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How to tackle inappropriate interview questions -
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Mon. Jun 24th, 2024
How to tackle inappropriate interview questionsHow to tackle inappropriate interview questions

TL;DR – Don’t turn a deaf ear to the inappropriate questions asked in a job interview. It’s important for us to be aware of discriminatory hiring processes and report them so that others won’t have to suffer the same fate.

You could get caught off-guard when inappropriate questions are hurled your way. It’s normal to feel obligated to answer their questions directly because of our eagerness to impress the employer in hopes of landing the job.

Even though you are applying for the role, it doesn’t mean that you are obliged to give them an answer. The trick is to skillfully answer their questions while maintaining your composure. Here are some questions and how you can prepare for them.

1. Given that you have recently tied the knot, are you planning to have children?

Some employers view maternity leave as a serious drain on company productivity and resources. But you don’t have to reveal your plans. The best way is to give them a diplomatic answer while bringing focus to your capabilities and professionalism

What if I am pregnant? Do I need to declare?

Most women in their first trimester keep their pregnancy to themselves at least until the first 12 weeks are over. So, you are not obligated to share about your pregnancy during the interview.

However, it is advisable to declare your pregnancy once you have the job offer. Your employer will appreciate your transparency.  This way, they can plan your role and make arrangements in advance for when you are away on maternity leave.

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2. How many children do you have? And are you living with your parents?

This question is asked with the intent to phish out your lifestyle and family obligations. Such questions could reflect the employers’ reservations against flexible work arrangements and lack of trust between hiring managers and their employees.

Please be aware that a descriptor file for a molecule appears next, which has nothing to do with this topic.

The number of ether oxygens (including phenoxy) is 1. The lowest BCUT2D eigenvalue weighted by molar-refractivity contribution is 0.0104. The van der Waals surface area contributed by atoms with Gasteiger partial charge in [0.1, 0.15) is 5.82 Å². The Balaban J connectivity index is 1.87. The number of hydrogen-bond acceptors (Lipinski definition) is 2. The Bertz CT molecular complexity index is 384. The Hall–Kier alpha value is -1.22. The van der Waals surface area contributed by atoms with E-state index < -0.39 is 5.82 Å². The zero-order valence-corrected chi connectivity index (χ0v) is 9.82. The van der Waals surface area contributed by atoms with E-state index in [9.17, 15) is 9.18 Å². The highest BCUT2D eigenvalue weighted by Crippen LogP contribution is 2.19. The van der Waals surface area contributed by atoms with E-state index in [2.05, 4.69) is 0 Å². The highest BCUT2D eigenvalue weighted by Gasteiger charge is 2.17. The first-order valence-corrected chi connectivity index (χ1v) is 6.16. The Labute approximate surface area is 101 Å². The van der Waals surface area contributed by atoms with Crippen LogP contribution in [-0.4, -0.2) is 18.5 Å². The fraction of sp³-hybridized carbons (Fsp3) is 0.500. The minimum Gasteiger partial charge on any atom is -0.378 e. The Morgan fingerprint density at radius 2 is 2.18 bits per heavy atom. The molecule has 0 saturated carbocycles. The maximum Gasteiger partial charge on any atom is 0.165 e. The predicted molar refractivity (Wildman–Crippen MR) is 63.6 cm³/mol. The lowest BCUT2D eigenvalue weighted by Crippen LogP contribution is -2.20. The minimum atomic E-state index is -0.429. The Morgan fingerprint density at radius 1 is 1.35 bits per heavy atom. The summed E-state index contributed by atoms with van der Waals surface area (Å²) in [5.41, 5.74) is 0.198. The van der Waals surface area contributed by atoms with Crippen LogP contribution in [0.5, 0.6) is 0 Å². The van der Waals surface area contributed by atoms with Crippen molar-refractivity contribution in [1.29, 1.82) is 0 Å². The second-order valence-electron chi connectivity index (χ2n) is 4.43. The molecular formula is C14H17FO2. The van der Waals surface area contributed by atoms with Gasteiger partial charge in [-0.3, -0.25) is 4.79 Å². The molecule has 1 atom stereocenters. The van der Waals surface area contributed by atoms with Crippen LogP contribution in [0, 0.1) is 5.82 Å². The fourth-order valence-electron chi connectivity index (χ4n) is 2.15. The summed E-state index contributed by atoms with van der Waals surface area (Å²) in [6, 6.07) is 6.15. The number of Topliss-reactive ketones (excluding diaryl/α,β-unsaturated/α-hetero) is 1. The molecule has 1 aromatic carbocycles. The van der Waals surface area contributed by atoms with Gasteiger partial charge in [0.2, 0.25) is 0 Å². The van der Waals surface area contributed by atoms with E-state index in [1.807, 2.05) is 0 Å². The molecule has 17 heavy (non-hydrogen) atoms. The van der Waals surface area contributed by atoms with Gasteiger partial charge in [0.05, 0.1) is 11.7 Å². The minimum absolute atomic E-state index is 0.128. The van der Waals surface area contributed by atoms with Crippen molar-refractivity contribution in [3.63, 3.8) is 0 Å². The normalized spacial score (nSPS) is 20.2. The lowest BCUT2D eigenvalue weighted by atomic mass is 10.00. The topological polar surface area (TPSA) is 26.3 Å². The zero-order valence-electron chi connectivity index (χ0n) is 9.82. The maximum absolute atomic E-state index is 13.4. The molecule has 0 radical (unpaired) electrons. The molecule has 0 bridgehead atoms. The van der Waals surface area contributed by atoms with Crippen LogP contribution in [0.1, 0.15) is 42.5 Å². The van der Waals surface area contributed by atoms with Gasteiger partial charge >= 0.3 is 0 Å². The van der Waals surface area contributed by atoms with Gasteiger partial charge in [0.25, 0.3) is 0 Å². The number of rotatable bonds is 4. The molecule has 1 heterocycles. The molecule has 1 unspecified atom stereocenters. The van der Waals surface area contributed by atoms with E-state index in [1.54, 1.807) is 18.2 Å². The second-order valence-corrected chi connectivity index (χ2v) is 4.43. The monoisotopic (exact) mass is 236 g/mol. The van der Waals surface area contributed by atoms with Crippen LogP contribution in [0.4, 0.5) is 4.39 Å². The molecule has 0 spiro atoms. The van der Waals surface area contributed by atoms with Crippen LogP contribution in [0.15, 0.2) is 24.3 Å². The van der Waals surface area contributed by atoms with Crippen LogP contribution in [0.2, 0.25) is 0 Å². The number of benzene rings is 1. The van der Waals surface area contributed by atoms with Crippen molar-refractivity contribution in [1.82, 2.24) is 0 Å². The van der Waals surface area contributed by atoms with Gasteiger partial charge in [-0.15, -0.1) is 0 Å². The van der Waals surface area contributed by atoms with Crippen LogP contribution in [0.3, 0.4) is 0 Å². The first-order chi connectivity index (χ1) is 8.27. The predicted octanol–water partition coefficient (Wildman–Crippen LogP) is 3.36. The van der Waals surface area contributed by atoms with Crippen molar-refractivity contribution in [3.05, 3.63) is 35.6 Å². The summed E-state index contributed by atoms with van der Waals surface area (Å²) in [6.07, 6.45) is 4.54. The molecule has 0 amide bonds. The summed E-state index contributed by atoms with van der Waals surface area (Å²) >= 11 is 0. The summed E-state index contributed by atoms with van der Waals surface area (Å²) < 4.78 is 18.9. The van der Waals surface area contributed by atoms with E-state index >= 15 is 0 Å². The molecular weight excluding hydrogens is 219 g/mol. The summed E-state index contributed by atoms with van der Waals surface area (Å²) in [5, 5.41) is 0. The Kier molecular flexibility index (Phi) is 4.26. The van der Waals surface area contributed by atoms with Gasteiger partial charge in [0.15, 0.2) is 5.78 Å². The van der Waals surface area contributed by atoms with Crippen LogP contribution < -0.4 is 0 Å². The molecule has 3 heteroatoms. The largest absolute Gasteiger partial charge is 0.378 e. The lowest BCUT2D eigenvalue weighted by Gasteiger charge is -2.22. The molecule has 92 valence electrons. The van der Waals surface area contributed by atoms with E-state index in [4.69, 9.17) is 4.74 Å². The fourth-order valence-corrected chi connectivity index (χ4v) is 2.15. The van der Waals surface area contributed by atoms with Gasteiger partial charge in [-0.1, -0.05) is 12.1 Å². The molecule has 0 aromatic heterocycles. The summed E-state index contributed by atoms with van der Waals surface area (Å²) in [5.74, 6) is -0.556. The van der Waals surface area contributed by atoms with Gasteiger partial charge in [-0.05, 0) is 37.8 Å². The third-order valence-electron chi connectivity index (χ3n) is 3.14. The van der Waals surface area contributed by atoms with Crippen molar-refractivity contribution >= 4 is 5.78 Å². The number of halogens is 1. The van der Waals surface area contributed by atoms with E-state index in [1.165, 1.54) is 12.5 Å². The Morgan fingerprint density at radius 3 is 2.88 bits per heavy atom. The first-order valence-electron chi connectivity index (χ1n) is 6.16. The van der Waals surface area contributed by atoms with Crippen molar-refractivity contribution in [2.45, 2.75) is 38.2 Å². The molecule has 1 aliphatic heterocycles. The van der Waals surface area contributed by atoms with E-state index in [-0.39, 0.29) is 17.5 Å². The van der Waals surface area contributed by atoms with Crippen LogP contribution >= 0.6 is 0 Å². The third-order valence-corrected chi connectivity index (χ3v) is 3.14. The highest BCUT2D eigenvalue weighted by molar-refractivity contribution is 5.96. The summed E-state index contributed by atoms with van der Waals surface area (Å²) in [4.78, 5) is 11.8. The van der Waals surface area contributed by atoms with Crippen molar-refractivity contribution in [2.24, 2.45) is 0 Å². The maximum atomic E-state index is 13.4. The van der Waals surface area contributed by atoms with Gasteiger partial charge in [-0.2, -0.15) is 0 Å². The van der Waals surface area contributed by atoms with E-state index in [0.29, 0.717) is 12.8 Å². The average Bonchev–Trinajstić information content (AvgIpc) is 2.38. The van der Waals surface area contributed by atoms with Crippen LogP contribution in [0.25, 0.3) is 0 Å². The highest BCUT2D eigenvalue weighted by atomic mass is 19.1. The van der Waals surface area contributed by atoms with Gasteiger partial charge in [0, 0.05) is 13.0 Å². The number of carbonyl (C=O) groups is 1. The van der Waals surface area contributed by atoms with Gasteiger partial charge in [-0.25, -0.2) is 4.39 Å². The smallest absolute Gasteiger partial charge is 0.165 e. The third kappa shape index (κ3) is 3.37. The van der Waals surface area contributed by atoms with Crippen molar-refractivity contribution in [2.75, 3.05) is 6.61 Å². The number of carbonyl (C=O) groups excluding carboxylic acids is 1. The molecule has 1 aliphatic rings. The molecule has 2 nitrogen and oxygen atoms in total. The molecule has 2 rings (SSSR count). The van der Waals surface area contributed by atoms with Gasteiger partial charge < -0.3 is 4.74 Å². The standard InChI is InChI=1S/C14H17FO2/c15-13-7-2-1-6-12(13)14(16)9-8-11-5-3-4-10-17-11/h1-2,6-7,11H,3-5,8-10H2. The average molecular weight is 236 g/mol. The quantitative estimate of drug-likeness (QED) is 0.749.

If the conversation is leading towards flexible work arrangements, it is wise not to state your preference or request for it in the early hiring process. It is safer to assume that you will be working in a normal five-day work week schedule.

You may respond by sharing with them how you cope working from home during circuit breaker and your work ethics. Being honest by sharing how your responsibilities at home has contributed greatly to your achievements and outlook on life could leave a positive impression.

3. How old are you?

Employers may lean on common workplace stereotypes like “younger workers are inexperienced” and “older workers are resistant to change” if they know your age. Most companies may prefer to hire younger workers to keep a vibrant image, and they are also cheaper to recruit compared to an experienced mature worker.

As long as you are older than the legal age to work, you are not obliged to reveal your age during the interview. Counter this by sharing the invaluable work experiences and achievements you have accomplished this will bring their attention to your suitability for the role.

Know your rights

Companies with discriminatory hiring processes may be subject to additional scrutiny by the Ministry of Manpower. In serious cases, their work pass privileges for hiring foreign workers may be curtailed.

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According to TAFEP guidelines, employers should only ask questions that are relevant to accessing the applicant’s skills, experience and ability to perform. Employers should not make recruitment decisions based on age, race, gender, religion, marital status and family responsibilities, or disability.

If you feel strong discrimination from an employer during your interview, you may report them on TAFEP’s website. Click here to for more information.

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By Wesley

A Singaporean talking about anything related to Singapore and Singaporeans. Current affairs junkie!